DAVID OAKES – Album Review: “Elevation”

I’m still in Wales (figuratively speaking, having just reviewed the Welsh band Revolution Rabbit Deluxe), this time to shine my spotlight on musician David Oakes. Based in the coastal town of Aberporth, he’s a creative and prolific composer of electronic alternative rock music, as well as a damn fine guitarist. Over the past five years or so, he’s produced a tremendous output of instrumental music, ranging from the guitar-driven melodic rock of his brilliant 2014 work The Calm and the Storm, to the gorgeous atmospherics of The Dawn and the Dusk, the dark experimentation of Sturm Und Drang, and the aggressive hard rock of TheMENACE, for which he also added his own vocals for the first time.

My regular readers may recall that I’ve previously featured him on this blog twice this year, first in May when I reviewed his fantastic album TheMENACE, then a month later when I followed up with an interview. David has now recorded a new album Elevation, which is scheduled for official release in early January, but is available for digital download now on Bandcamp.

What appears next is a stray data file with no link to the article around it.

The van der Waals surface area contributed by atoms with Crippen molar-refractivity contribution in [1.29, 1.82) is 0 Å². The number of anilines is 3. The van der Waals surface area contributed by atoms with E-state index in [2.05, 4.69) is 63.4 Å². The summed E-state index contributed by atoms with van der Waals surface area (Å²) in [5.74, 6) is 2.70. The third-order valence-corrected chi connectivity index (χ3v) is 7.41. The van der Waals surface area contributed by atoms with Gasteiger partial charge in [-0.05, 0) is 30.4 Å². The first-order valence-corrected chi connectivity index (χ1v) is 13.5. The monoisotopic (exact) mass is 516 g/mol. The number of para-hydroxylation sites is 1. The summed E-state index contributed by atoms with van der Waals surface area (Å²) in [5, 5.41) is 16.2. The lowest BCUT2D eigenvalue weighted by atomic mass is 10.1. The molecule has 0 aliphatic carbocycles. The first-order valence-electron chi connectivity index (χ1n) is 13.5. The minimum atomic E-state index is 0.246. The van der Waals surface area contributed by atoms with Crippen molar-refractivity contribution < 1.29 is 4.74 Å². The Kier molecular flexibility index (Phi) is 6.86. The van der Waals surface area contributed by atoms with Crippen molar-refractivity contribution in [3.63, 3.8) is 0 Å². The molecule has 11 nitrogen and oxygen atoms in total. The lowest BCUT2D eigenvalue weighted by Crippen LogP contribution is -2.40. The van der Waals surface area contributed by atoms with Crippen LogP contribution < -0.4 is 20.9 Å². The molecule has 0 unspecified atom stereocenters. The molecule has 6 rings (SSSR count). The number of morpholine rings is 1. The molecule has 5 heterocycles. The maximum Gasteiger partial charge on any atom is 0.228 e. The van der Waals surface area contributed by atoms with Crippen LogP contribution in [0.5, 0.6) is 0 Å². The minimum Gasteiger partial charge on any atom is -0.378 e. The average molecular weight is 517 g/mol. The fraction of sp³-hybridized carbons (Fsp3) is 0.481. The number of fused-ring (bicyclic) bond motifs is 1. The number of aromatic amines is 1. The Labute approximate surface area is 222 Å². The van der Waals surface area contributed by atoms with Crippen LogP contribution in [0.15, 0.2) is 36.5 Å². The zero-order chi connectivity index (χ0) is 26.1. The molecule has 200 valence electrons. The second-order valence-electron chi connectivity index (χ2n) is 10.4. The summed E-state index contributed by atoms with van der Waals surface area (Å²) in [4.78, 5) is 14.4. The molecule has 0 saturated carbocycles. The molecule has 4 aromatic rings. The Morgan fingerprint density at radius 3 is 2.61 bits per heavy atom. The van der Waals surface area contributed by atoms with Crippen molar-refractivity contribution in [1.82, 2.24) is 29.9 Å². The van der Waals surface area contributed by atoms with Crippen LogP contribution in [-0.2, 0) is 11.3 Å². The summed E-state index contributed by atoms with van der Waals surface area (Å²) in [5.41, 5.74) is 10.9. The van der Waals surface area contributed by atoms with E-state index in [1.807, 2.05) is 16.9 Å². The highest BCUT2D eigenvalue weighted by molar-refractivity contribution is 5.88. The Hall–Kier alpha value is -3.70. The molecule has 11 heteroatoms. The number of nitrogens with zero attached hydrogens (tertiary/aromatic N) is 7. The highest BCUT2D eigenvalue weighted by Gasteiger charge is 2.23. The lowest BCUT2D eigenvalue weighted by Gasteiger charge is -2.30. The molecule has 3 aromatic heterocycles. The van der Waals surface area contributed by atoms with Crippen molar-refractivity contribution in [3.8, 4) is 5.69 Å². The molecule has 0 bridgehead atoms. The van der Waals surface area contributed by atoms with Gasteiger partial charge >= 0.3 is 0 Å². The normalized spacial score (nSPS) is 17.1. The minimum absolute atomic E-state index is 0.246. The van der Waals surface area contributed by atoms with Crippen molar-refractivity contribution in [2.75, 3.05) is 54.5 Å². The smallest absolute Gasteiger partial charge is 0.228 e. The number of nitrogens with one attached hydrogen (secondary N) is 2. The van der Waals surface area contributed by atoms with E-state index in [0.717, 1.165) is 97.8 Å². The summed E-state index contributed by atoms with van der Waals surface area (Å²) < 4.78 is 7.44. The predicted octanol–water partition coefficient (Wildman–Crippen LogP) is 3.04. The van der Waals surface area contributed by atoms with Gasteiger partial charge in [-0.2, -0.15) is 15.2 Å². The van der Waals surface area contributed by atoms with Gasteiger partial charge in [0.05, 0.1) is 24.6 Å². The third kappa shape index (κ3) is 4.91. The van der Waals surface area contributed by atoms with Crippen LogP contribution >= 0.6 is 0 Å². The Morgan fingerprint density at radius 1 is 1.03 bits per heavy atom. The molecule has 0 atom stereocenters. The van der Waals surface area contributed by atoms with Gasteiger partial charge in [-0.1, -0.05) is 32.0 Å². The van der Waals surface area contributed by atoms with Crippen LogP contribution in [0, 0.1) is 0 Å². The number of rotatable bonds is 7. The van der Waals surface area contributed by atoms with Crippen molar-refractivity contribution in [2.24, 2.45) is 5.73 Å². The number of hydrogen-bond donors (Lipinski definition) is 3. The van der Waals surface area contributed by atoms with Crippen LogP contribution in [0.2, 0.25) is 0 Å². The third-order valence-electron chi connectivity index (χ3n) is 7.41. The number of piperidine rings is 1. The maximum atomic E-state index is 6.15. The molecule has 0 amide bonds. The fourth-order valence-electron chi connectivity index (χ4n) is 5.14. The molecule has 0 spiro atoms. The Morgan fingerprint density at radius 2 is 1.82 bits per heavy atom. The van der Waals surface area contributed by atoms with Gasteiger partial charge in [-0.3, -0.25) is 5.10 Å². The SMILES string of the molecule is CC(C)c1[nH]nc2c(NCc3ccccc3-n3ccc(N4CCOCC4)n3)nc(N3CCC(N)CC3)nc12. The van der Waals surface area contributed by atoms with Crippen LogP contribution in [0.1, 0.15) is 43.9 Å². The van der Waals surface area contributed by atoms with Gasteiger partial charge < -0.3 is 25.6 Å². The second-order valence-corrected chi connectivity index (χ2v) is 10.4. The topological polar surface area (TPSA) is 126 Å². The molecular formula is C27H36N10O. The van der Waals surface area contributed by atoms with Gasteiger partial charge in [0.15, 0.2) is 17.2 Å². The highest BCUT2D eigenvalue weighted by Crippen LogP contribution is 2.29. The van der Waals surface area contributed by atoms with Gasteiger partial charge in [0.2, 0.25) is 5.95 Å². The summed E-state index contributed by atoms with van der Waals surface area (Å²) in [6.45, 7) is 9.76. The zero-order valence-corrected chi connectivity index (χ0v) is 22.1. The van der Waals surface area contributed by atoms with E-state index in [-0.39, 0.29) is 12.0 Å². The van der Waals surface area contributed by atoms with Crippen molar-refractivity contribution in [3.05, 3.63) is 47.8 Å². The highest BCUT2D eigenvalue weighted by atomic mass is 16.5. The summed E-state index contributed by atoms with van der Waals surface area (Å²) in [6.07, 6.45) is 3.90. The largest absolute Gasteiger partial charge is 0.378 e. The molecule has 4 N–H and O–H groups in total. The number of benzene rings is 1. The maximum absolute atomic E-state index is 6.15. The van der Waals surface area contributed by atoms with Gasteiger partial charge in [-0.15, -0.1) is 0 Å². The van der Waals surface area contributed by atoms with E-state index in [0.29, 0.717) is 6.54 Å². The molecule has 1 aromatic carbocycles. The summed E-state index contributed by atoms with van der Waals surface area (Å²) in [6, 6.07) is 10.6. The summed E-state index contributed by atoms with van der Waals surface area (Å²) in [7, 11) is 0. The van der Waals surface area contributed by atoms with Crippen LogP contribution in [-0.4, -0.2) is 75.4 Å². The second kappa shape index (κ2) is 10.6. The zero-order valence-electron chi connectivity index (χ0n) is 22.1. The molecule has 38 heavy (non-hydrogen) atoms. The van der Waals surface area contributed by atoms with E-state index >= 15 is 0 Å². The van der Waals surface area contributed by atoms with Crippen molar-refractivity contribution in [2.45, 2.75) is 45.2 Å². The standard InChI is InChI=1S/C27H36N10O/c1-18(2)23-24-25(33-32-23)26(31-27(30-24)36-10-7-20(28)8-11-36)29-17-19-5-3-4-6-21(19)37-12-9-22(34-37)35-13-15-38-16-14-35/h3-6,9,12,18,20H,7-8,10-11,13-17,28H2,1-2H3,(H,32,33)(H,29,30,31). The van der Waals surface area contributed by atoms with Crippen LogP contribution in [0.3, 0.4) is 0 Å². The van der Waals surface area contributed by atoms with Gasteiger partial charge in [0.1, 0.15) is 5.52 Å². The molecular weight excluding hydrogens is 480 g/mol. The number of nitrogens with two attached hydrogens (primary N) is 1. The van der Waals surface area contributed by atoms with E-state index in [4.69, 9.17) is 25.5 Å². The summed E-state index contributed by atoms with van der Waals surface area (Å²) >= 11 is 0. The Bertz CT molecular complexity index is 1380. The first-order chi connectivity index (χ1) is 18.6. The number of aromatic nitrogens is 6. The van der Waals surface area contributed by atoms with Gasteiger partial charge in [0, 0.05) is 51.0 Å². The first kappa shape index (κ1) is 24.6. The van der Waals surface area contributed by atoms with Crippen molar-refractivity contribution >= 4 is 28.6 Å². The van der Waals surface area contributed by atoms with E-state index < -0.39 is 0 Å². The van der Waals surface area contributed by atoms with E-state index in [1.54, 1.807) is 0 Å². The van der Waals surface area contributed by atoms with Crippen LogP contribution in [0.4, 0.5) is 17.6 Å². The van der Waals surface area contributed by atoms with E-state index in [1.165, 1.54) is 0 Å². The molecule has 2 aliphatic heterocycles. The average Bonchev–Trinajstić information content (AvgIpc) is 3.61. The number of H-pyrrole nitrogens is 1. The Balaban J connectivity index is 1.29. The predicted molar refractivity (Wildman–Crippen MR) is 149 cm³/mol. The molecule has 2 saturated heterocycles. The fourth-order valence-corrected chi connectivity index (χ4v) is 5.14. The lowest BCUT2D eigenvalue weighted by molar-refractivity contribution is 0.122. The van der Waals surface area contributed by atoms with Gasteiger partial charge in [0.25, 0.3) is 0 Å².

David Oakes2

Elevation is structured in eight parts or tracks, sort of how a long classical piece is arranged into movements. Part 1 is a great introduction, setting the tone for what’s to come with moody ambient synths, a pounding drumbeat and an ominous-sounding mix of jangly and distorted guitar riffs that gradually build to a crescendo by the four-minute mark. It all calms back down to the hypnotic cadence we heard in the introduction, and continues through to the outro, accompanied by bits of David’s intricate guitar work that make for a satisfying listen.